Vintage Fringe: When Stories Develop Lives of Their Own
Moments before going public about my abortion, I’d boarded a city bus. The wheels on the bus go round and round, sang my toddler, for this was her first experience of public transit and her face now shone with glee. As we bumped and swayed with traffic, my editor called to say that my story was going live. I wished that I, and my child, and the kindly strangers who smiled at her, could stay on the No. 7 bus forever. By the time we got home, someone had already sent me an email. “I just read your story in the Texas Observer,” said the man, “I commend your strength in writing it.” With trepidation, I found my published piece and saw that it had already attracted scores of comments. Not all of them were kind. By dinner time, the Observer’s website seemed to be hosting a cage fight as pro-life and pro-choice advocates duked it out in the margins of my story. As my husband and I read what strangers thought about the most difficult choice we’ve ever made, our daughter sang careful nursery rhymes behind us. I was suddenly afraid of what I’d done.
What I’d done was write about having an abortion. It was a reluctant abortion: my baby’s brain, spine and legs had failed to develop correctly so we’d chosen to ‘interrupt’ my pregnancy rather than deliver him to a life of pain. But still, it was an abortion, and this was Texas. My story described our heartbroken drive from the obstetric office to the abortion clinic, and how new state laws meant that we were harangued about our choices. We’d also been forced to view sonogram images of the child we’d never meet, then were sent home for a day to consider our imminent ‘mistake.’ I was grief-stricken and angry and, because I’m a writer, I wrote it all down. Then I pitched my story to the Texas Observer. For weeks, the Observer’s editor hovered patiently over drafts like someone waiting for a complicated cake to rise. Finally, when the No. 7 bus pulled into afternoon traffic, he was ready for my story to be read.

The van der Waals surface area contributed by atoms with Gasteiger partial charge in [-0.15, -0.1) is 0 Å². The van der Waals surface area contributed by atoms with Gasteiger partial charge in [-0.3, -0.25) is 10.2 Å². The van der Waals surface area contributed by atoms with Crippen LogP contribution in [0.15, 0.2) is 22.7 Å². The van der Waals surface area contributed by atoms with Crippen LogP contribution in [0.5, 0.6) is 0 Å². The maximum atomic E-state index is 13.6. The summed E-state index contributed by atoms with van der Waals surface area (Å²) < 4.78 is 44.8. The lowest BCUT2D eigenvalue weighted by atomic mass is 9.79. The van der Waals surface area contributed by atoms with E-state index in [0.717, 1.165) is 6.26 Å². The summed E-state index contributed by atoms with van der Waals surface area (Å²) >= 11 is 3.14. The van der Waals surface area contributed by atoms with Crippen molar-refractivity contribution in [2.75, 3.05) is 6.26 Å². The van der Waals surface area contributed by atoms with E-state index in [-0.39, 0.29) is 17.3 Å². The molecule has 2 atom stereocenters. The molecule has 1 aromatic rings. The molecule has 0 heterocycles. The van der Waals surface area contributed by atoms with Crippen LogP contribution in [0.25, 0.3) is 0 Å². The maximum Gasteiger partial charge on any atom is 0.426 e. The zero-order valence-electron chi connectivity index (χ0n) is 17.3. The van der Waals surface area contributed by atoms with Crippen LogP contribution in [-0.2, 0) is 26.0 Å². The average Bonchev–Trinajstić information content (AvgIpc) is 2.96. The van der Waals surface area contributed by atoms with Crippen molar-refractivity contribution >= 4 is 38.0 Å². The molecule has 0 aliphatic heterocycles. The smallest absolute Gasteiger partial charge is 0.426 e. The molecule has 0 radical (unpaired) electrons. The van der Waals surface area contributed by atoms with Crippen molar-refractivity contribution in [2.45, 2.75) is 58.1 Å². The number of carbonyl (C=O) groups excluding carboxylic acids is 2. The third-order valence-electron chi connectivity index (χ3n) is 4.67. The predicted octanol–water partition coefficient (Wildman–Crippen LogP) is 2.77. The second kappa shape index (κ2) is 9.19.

Against all expectations, the story spread faster than a Texas wildfire. Influential publications forwarded it and tweeted it and recommended it; the Observer’s page views soared, thousands of commenters and bloggers across the ‘net discussed the article, and emails of support poured into my inbox. “I want to be sure you hear a thank you,” strangers said, and “It’s so important that stories like these are told.” “I hope your stories and others like it will help Texas lawmakers revisit and revoke this law.” Requests for radio and magazine interviews came in. My neighbor crossed the street to tell me she’d read about my abortion on Facebook. The New Yorker, the New York Times and TIME linked to the original piece. Meanwhile, as my husband and I watched, astonished, at how our most intimate of stories was going viral, our daughter put her polka-dot shoes on the wrong feet and zigzagged across the kitchen with a broom.